ITHACA, NY (WSKG) – Methamphetamines are back and they are more deadly. While politicians and others have been focused on ways to stop the opioid epidemic, methamphetamine use has been on the rise. About a year ago, a multi-agency operation targeted the transport of meth into New York’s Southern Tier from Arizona.
It’s been a long few weeks for Amy Cruz. Her 25-year-old daughter is in a Binghamton hospital with two painful infections. Doctors are trying to get her MRSA under control before they can even diagnose the second infection. They think it’s endocarditis, which destroys heart valves.
Both are from her intravenous drug use. Like most people with an opiate use disorder, her daughter has been in and out of recovery.
“For the past couple of years it’s very rare for me to hear people say ‘I only use heroin’ or ‘I only use meth,'” said Cruz. “It’s pretty much heroin or meth whatever I can get that day.”
Her daughter was injecting heroin and meth. It’s a pattern that’s becoming more common.
“I think our biggest concern is it’s being injected, not smoked,” said Jeff Gotschall, a Senior Investigator with the Community Narcotics Enforcement Team of the New York State Police. “And we’ve seen numerous overdoses with it.”
Since the late 2000s he has seen meth activity in the Southern Tier and northern Pennsylvania gradually increase. Then about two years ago it started coming into the area in bulk shipments. Tioga, Chemung and Broome counties are now main destinations for meth coming from Mexico.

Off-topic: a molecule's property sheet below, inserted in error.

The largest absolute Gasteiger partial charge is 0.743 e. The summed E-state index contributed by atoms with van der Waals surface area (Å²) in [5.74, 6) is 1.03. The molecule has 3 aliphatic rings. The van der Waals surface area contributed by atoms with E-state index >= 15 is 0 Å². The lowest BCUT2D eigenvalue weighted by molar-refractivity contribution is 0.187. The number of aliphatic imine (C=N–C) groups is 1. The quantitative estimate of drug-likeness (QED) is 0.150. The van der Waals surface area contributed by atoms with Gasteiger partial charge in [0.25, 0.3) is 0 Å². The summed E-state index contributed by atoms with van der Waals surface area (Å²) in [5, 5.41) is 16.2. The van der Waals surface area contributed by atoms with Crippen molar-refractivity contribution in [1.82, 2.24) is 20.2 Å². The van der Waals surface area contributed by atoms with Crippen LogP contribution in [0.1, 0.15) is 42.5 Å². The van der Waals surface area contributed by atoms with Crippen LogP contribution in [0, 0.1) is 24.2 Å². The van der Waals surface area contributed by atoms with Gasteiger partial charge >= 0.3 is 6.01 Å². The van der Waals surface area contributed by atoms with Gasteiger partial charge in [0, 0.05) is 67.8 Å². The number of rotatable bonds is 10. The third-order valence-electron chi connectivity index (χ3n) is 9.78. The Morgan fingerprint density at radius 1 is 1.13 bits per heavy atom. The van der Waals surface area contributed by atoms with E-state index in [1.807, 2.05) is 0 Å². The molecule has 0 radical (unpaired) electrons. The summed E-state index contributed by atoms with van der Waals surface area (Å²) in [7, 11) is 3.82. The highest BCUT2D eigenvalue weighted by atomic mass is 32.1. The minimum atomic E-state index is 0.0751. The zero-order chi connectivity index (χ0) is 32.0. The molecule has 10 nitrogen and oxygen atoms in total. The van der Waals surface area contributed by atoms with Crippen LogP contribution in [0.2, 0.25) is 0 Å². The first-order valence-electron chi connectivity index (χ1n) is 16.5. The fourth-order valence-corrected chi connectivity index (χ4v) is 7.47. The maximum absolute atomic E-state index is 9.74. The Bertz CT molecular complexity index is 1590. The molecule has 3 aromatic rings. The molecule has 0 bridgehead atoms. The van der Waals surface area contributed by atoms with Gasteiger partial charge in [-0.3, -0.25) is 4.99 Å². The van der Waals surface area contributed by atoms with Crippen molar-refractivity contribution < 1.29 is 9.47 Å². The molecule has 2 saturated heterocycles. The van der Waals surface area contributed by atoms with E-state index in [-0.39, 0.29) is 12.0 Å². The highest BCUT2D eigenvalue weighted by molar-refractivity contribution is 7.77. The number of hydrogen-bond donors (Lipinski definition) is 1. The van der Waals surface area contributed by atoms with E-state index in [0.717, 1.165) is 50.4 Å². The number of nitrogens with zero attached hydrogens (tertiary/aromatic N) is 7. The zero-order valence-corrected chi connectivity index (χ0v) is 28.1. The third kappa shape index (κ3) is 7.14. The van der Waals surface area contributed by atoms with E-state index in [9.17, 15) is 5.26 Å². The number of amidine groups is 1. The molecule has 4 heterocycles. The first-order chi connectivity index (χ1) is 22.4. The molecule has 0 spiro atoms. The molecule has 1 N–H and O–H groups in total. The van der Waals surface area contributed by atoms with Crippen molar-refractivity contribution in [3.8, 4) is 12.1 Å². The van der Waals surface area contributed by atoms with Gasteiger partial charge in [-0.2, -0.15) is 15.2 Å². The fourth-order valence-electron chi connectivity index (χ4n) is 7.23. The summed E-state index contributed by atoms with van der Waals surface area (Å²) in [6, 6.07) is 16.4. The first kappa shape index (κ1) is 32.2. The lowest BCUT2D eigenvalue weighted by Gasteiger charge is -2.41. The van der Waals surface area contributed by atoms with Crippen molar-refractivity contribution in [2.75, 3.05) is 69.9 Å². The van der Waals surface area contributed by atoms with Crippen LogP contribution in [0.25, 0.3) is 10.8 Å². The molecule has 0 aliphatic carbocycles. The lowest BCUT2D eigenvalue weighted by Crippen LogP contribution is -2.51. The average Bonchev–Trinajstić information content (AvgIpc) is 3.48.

It’s cheap and according to the federal DEA, the meth is purer which means it’s more deadly. That’s why Gotschall and others in law enforcement consider it a serious threat.
“It’s dangerous,” he said. “You can overdose on crystal methamphetamine just like you can overdose on heroin.”
In Ithaca, Dr. Justine Waldman’s offices have signs on the walls saying “Dignity For All” and “End Drug Overdoses”.
She is a former ER doctor who now heads REACH, a new practice that specializes in caring for people with substance abuse disorders. They opened in February, but have already outgrown their offices and have a waiting list for new patients. Her patients talk to her about why they are use different drugs. She sees the drug use as a symptom of other medical issues.
“People are medicating themselves,” she said. “They’re basically using heroin to handle when they’re having pain, even emotional pain and then they describe using methamphetamine to handle emotional pain or depression or feeling down.”
Waldman said her patients are coming to her with other infections that are the result of intravenous drug use. Like the ones that put Amy Cruz’s daughter in the hospital.
There are no replacement medicines for meth like there are for heroin like suboxone or methadone. The only treatment is abstinence. And even if there were better treatments for meth, Waldman agrees with other experts who say that without addressing the root conditions that make people vulnerable to addictions the opioid problem might be resolved but another drug, like meth, will just move in to fill that void.